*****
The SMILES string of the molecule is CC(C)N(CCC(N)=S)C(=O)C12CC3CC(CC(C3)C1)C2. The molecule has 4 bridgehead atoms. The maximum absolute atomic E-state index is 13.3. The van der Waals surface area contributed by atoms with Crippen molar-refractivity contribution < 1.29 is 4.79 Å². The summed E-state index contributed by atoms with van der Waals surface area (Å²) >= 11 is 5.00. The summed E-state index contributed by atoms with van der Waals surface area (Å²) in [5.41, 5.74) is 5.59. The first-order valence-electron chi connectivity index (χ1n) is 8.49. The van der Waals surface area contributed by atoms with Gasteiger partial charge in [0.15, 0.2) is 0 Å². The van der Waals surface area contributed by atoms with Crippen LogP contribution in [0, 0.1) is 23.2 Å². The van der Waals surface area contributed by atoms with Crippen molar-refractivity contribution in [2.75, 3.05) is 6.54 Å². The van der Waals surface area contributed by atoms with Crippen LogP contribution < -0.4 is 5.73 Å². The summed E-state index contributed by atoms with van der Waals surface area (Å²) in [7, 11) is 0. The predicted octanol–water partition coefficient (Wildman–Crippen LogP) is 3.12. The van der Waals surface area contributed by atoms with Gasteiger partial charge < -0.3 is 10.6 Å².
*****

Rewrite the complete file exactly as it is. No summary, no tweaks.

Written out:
The SMILES string of the molecule is CC(C)N(CCC(N)=S)C(=O)C12CC3CC(CC(C3)C1)C2. The molecule has 4 bridgehead atoms. The maximum absolute atomic E-state index is 13.3. The van der Waals surface area contributed by atoms with Crippen molar-refractivity contribution < 1.29 is 4.79 Å². The summed E-state index contributed by atoms with van der Waals surface area (Å²) >= 11 is 5.00. The summed E-state index contributed by atoms with van der Waals surface area (Å²) in [5.41, 5.74) is 5.59. The first-order valence-electron chi connectivity index (χ1n) is 8.49. The van der Waals surface area contributed by atoms with Gasteiger partial charge in [0.15, 0.2) is 0 Å². The van der Waals surface area contributed by atoms with Crippen LogP contribution in [0, 0.1) is 23.2 Å². The van der Waals surface area contributed by atoms with Crippen molar-refractivity contribution in [2.75, 3.05) is 6.54 Å². The van der Waals surface area contributed by atoms with Crippen LogP contribution < -0.4 is 5.73 Å². The summed E-state index contributed by atoms with van der Waals surface area (Å²) in [7, 11) is 0. The predicted octanol–water partition coefficient (Wildman–Crippen LogP) is 3.12. The van der Waals surface area contributed by atoms with Gasteiger partial charge < -0.3 is 10.6 Å².